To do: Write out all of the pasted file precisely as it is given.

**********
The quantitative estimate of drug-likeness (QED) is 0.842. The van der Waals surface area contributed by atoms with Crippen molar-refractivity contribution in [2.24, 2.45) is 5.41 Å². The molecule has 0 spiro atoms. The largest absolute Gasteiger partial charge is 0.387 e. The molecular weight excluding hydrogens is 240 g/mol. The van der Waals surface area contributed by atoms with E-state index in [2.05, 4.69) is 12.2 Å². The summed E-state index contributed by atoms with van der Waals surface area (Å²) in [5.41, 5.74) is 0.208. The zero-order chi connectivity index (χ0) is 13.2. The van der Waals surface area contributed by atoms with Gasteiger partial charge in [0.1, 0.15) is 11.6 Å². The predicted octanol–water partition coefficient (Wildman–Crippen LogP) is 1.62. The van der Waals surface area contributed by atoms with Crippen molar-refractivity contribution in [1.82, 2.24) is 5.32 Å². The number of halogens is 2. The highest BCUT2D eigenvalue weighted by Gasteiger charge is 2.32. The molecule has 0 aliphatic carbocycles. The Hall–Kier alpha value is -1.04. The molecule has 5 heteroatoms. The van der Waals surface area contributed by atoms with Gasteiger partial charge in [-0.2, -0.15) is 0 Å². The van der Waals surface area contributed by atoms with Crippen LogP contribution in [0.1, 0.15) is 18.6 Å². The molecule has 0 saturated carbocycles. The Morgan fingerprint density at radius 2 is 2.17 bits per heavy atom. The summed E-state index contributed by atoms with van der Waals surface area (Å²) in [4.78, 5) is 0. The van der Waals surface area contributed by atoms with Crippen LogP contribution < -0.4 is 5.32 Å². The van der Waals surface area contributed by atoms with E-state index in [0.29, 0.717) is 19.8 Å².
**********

The quantitative estimate of drug-likeness (QED) is 0.842. The van der Waals surface area contributed by atoms with Crippen molar-refractivity contribution in [2.24, 2.45) is 5.41 Å². The molecule has 0 spiro atoms. The largest absolute Gasteiger partial charge is 0.387 e. The molecular weight excluding hydrogens is 240 g/mol. The van der Waals surface area contributed by atoms with E-state index in [2.05, 4.69) is 12.2 Å². The summed E-state index contributed by atoms with van der Waals surface area (Å²) in [5.41, 5.74) is 0.208. The zero-order chi connectivity index (χ0) is 13.2. The van der Waals surface area contributed by atoms with Gasteiger partial charge in [0.1, 0.15) is 11.6 Å². The predicted octanol–water partition coefficient (Wildman–Crippen LogP) is 1.62. The van der Waals surface area contributed by atoms with Crippen molar-refractivity contribution in [1.82, 2.24) is 5.32 Å². The number of halogens is 2. The highest BCUT2D eigenvalue weighted by Gasteiger charge is 2.32. The molecule has 0 aliphatic carbocycles. The Hall–Kier alpha value is -1.04. The molecule has 5 heteroatoms. The van der Waals surface area contributed by atoms with Gasteiger partial charge in [-0.2, -0.15) is 0 Å². The van der Waals surface area contributed by atoms with Crippen LogP contribution in [0.1, 0.15) is 18.6 Å². The molecule has 0 saturated carbocycles. The Morgan fingerprint density at radius 2 is 2.17 bits per heavy atom. The summed E-state index contributed by atoms with van der Waals surface area (Å²) in [4.78, 5) is 0. The van der Waals surface area contributed by atoms with Crippen LogP contribution < -0.4 is 5.32 Å². The van der Waals surface area contributed by atoms with E-state index in [0.29, 0.717) is 19.8 Å².